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Re: What if it were you instead of Linus?

by zentara (Archbishop)
on Mar 11, 2004 at 14:57 UTC ( #335828=note: print w/ replies, xml ) Need Help??


in reply to What if it were you instead of Linus?

I guess it pays to keep copies of all development copies of your software, so that you can show you independently came to your solution. It will totally stifle all Open Source Software if you can't use something you thought of, solely because someone claims they "have dibs on it". But maybe that is the ultimate agenda of Microsoft and SCO....destroy Open Source....damn them to HELL.

If someone has some kind of secret code, they better keep it secret, because once it is leaked, it is as good as "common knowledge.

There is an old saying in Philosophy..."There is no stopping an idea whose time has come".

I think this applies to code...when a problem arises, many people come to the same solution, and usually when the "best syntax" is found, it all looks similar. It will be an ugly world, if we have to hire a lawyer everytime we release some code. And if it comes to that, then all development will move to locations which don't respect the "software treaties".


I'm not really a human, but I play one on earth. flash japh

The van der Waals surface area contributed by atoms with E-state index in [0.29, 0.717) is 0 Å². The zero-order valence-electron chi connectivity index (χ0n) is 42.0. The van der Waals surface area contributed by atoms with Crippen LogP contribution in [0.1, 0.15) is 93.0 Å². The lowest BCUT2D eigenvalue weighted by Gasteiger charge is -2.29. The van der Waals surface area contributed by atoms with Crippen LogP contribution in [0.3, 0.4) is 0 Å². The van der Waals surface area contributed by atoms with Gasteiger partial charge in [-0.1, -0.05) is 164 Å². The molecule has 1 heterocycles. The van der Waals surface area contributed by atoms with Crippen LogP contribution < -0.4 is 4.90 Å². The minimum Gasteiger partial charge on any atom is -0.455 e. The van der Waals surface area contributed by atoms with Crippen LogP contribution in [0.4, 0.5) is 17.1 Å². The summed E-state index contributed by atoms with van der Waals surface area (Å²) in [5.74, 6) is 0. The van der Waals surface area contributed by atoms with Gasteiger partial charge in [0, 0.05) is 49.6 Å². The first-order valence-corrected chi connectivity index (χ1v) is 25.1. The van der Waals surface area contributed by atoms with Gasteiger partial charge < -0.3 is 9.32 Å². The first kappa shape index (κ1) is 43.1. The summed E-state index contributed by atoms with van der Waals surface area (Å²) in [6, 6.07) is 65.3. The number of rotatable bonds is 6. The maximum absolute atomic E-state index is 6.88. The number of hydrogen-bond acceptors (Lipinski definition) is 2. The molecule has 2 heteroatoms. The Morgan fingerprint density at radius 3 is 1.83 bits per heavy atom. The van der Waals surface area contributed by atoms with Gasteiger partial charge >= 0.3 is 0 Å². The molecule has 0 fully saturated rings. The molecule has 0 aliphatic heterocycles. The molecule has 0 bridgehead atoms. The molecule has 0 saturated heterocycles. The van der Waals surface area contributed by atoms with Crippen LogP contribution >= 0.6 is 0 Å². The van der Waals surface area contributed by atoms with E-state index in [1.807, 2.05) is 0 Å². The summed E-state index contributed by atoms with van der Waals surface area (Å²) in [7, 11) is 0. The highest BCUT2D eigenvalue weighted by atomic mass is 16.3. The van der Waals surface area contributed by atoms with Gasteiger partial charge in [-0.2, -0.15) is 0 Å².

Comment on Re: What if it were you instead of Linus?
Re: Re: What if it were you instead of Linus?
by hardburn (Abbot) on Mar 11, 2004 at 15:59 UTC

    If someone has some kind of secret code, they better keep it secret, because once it is leaked, it is as good as "common knowledge.

    This is essentially where Trade Secret law comes in. It's your work for as long as you can keep it a secret, but you lose it all if it becomes public. It's almost the opposite of a patent, which says (in theory, anyway) you have to detail everything about the work so that others can reproduce it, but you get to be the sole owner of the work for a limited time.

    There are a few bizzare circumstances where (for instance) the NSA has a trade secret on some encryption technique, but if it ever becomes public, they automatically get a patent on it. Also, RSA claimed a trade secret on the RC4 stream cipher for years, until somebody anonymously posted code for it on USENET. They sometimes threaten to sue people using it without permission, even though their trade secret protection is clearly gone (even though they would lose the lawsuit, no company is willing to pay to go through the court system to fight them). I haven't heard of recent examples of them doing this, though.

    ----
    : () { :|:& };:

    Note: All code is untested, unless otherwise stated

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